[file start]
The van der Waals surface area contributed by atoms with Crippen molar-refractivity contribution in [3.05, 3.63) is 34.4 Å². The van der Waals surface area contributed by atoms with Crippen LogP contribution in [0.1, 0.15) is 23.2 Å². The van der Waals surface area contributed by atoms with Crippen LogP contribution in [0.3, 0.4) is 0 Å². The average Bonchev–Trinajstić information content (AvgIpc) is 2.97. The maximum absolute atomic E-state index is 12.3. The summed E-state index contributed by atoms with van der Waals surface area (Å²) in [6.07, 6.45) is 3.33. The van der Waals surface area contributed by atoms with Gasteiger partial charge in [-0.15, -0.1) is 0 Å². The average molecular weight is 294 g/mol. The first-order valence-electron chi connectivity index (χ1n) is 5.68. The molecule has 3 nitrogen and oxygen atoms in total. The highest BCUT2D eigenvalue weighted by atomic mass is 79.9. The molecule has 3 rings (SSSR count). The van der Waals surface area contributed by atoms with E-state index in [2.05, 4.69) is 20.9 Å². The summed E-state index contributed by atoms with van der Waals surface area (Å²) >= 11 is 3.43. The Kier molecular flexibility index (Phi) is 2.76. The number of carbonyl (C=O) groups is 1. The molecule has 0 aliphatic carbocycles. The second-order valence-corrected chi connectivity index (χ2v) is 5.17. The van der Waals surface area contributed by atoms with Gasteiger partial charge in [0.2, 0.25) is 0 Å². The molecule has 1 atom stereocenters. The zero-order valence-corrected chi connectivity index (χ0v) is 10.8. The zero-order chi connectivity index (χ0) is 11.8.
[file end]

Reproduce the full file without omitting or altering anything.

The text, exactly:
The van der Waals surface area contributed by atoms with Crippen molar-refractivity contribution in [3.05, 3.63) is 34.4 Å². The van der Waals surface area contributed by atoms with Crippen LogP contribution in [0.1, 0.15) is 23.2 Å². The van der Waals surface area contributed by atoms with Crippen LogP contribution in [0.3, 0.4) is 0 Å². The average Bonchev–Trinajstić information content (AvgIpc) is 2.97. The maximum absolute atomic E-state index is 12.3. The summed E-state index contributed by atoms with van der Waals surface area (Å²) in [6.07, 6.45) is 3.33. The van der Waals surface area contributed by atoms with Gasteiger partial charge in [-0.15, -0.1) is 0 Å². The average molecular weight is 294 g/mol. The first-order valence-electron chi connectivity index (χ1n) is 5.68. The molecule has 3 nitrogen and oxygen atoms in total. The highest BCUT2D eigenvalue weighted by atomic mass is 79.9. The molecule has 3 rings (SSSR count). The van der Waals surface area contributed by atoms with E-state index in [2.05, 4.69) is 20.9 Å². The summed E-state index contributed by atoms with van der Waals surface area (Å²) >= 11 is 3.43. The Kier molecular flexibility index (Phi) is 2.76. The number of carbonyl (C=O) groups is 1. The molecule has 0 aliphatic carbocycles. The second-order valence-corrected chi connectivity index (χ2v) is 5.17. The van der Waals surface area contributed by atoms with Gasteiger partial charge in [0.2, 0.25) is 0 Å². The molecule has 1 atom stereocenters. The zero-order valence-corrected chi connectivity index (χ0v) is 10.8. The zero-order chi connectivity index (χ0) is 11.8.